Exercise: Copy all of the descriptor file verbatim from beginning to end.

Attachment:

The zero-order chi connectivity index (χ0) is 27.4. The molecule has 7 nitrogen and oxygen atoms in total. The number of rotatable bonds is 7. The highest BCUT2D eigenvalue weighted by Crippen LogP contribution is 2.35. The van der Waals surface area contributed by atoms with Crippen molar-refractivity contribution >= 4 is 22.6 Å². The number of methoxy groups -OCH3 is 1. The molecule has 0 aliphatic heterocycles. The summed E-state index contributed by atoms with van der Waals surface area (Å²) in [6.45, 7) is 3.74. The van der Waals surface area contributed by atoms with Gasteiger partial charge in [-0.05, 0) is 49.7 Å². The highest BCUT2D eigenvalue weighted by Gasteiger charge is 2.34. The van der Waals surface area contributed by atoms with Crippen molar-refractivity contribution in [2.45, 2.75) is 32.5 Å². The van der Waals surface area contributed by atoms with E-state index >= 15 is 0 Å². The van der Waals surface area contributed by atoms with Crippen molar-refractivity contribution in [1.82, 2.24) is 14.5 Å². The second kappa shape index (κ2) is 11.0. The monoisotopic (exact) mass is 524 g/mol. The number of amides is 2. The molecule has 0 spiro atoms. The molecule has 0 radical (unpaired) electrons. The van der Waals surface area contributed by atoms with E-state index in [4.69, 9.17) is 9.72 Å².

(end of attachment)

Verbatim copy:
The zero-order chi connectivity index (χ0) is 27.4. The molecule has 7 nitrogen and oxygen atoms in total. The number of rotatable bonds is 7. The highest BCUT2D eigenvalue weighted by Crippen LogP contribution is 2.35. The van der Waals surface area contributed by atoms with Crippen molar-refractivity contribution >= 4 is 22.6 Å². The number of methoxy groups -OCH3 is 1. The molecule has 0 aliphatic heterocycles. The summed E-state index contributed by atoms with van der Waals surface area (Å²) in [6.45, 7) is 3.74. The van der Waals surface area contributed by atoms with Gasteiger partial charge in [-0.05, 0) is 49.7 Å². The highest BCUT2D eigenvalue weighted by Gasteiger charge is 2.34. The van der Waals surface area contributed by atoms with Crippen molar-refractivity contribution in [2.45, 2.75) is 32.5 Å². The van der Waals surface area contributed by atoms with E-state index >= 15 is 0 Å². The van der Waals surface area contributed by atoms with Crippen molar-refractivity contribution in [1.82, 2.24) is 14.5 Å². The second kappa shape index (κ2) is 11.0. The monoisotopic (exact) mass is 524 g/mol. The number of amides is 2. The molecule has 0 spiro atoms. The molecule has 0 radical (unpaired) electrons. The van der Waals surface area contributed by atoms with E-state index in [4.69, 9.17) is 9.72 Å².